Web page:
Swimming robots help Europe rediscover its mining mojo
It is fair to say that European nations have been at the forefront of developing renewables, such as wind turbines and solar panels. Although the bulk structures of these technologies are made using common materials such as steel and silicon, they also have components containing rare-earth elements such as neodymium, praseodymium and indium. The concerning thing for Europe is that the majority of these scarcer materials are imported, especially from China, leaving the continent vulnerable to shortages and dramatic price hikes. At the same time European industry is also heavily reliant on the rest of the world for other important metals and minerals. In short: Europe needs to rediscover its mining mojo.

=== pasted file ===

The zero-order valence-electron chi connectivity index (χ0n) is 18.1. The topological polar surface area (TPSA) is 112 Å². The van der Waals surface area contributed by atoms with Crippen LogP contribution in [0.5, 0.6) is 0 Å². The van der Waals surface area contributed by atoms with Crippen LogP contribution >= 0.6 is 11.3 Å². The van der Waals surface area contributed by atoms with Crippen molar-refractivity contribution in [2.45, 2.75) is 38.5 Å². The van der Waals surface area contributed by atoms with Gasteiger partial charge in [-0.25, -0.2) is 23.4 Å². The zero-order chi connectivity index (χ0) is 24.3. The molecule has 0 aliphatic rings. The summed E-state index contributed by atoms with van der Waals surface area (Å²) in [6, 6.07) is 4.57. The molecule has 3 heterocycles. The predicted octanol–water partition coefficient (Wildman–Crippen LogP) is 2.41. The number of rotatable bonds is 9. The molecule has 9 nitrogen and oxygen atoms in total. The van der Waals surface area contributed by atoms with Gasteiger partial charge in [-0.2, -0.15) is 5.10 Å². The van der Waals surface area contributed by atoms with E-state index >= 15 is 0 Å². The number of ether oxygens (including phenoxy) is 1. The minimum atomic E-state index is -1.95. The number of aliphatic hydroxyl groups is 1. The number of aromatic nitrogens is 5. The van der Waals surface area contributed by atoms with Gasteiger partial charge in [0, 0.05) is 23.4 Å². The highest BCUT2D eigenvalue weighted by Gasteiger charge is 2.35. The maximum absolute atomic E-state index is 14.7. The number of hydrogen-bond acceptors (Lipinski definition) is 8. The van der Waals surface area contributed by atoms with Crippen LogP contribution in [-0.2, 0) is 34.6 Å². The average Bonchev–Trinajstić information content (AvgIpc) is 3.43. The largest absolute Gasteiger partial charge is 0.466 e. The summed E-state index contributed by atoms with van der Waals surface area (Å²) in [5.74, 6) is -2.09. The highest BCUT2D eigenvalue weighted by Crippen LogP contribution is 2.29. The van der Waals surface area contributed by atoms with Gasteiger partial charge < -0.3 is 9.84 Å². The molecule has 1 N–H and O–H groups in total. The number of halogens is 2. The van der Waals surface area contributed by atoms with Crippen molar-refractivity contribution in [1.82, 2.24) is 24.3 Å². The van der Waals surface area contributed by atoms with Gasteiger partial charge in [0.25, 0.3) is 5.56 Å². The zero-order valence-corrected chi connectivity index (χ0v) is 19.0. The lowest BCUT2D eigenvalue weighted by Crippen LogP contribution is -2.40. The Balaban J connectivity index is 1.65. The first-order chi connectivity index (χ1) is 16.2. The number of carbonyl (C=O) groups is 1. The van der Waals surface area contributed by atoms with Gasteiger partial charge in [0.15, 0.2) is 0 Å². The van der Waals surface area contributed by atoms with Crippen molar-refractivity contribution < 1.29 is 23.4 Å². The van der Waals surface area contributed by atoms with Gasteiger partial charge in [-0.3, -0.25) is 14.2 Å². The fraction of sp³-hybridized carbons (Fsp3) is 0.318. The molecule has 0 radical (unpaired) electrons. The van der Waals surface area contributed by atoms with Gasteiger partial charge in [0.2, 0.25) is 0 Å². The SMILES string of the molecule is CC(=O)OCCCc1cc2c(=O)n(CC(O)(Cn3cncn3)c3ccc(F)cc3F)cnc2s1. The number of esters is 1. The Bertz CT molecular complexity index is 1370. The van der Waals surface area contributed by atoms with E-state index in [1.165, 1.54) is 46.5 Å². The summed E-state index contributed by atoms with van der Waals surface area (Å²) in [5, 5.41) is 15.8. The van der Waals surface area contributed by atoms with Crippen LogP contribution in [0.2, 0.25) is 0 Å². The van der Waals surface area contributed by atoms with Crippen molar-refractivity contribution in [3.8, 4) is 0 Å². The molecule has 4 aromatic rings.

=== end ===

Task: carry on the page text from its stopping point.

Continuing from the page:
Help may now be on its way in the form of robots. That’s what I learned this week in Vienna at a session of the general assembly of the European Geosciences Union. Luís Lopez of La Palma Research Centre in Spain gave an update on the UNEXMIN project, which is developing robotic systems for the autonomous exploration and mapping of Europe’s flooded mines. Lopez explained that Europe’s rich industrial heritage has left a vast network of approximately 30,000 closed mines. These mines closed due to a range of economic factors, not necessarily because of complete mineral depletion. But as the years have passed, the majority of the mines have flooded, making it dangerous and expensive to assess their potential for reopening. To tackle this problem, the UNEXMIN team are developing a trio of spherical robots that can enter these mine networks and carry out detailed surveys. Their arsenal of scientific instruments includes cameras, sonar, a water sampler and multispectral cameras, developed at the University of Miskolc in Hungary. The aim is for the three robots – named UX-1a, UX-1b and UX-1c – to work as a team collecting different sorts of data to get the most out of their battery life. UX-1 being lowered into the flooded Idrija Mine during field trials (Courtesy: UNEXMIN) In April 2018 the first prototype was unveiled, weighing 110kg with a 0.6m diameter. Its speed is 1–2 km/hr and its maximum operational depth is 500m with autonomy up to 5 hours. Since that time, the team has run trials in Finland’s Kaatiala mine (a former source of quartz and feldspar) and Slovenia’s Idrija mine (an historic source of Mercury). This month, the team will finish its test at Portugal’s Urgeiriça uranium mine, ahead of a final trial in May at the UK’s Ecton Mine, a former source of copper, lead and zinc. Due to the risk of losing the untested robot in such harsh environments, the device has so far been tethered to an operating system by an “umbilical chord”. But the long term aim is create fully autonomous robots that can be used by mining companies, researchers and other organisations interested in these sites. The project is supported with money from the EU’s Horizon 2020 programme and the team has already created a spinout company. The technology could also be used to explore archaeological sites and places of cultural interest. The team is also developing an interface so that the general public can interact with the data via VR sets.